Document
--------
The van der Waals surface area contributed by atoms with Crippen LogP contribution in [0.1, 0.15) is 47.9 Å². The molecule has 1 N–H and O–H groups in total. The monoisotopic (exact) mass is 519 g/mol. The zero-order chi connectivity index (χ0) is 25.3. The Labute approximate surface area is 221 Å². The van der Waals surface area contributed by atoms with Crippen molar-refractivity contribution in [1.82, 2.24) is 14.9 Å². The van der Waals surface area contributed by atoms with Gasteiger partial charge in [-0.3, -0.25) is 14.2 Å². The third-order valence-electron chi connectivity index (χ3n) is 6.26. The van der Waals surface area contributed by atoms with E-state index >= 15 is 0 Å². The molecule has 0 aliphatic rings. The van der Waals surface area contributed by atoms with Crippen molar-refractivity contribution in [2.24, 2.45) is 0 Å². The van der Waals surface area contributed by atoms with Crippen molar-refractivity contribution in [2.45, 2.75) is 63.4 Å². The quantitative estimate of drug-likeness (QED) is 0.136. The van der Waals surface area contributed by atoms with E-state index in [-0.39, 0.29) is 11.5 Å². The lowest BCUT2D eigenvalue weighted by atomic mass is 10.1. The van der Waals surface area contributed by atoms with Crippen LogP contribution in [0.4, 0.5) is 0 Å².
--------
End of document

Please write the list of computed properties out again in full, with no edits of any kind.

The van der Waals surface area contributed by atoms with Crippen LogP contribution in [0.1, 0.15) is 47.9 Å². The molecule has 1 N–H and O–H groups in total. The monoisotopic (exact) mass is 519 g/mol. The zero-order chi connectivity index (χ0) is 25.3. The Labute approximate surface area is 221 Å². The van der Waals surface area contributed by atoms with Crippen molar-refractivity contribution in [1.82, 2.24) is 14.9 Å². The van der Waals surface area contributed by atoms with Gasteiger partial charge in [-0.3, -0.25) is 14.2 Å². The third-order valence-electron chi connectivity index (χ3n) is 6.26. The van der Waals surface area contributed by atoms with E-state index >= 15 is 0 Å². The molecule has 0 aliphatic rings. The van der Waals surface area contributed by atoms with Crippen molar-refractivity contribution in [2.24, 2.45) is 0 Å². The van der Waals surface area contributed by atoms with Crippen molar-refractivity contribution in [2.45, 2.75) is 63.4 Å². The quantitative estimate of drug-likeness (QED) is 0.136. The van der Waals surface area contributed by atoms with E-state index in [-0.39, 0.29) is 11.5 Å². The lowest BCUT2D eigenvalue weighted by atomic mass is 10.1. The van der Waals surface area contributed by atoms with Crippen LogP contribution in [0.4, 0.5) is 0 Å².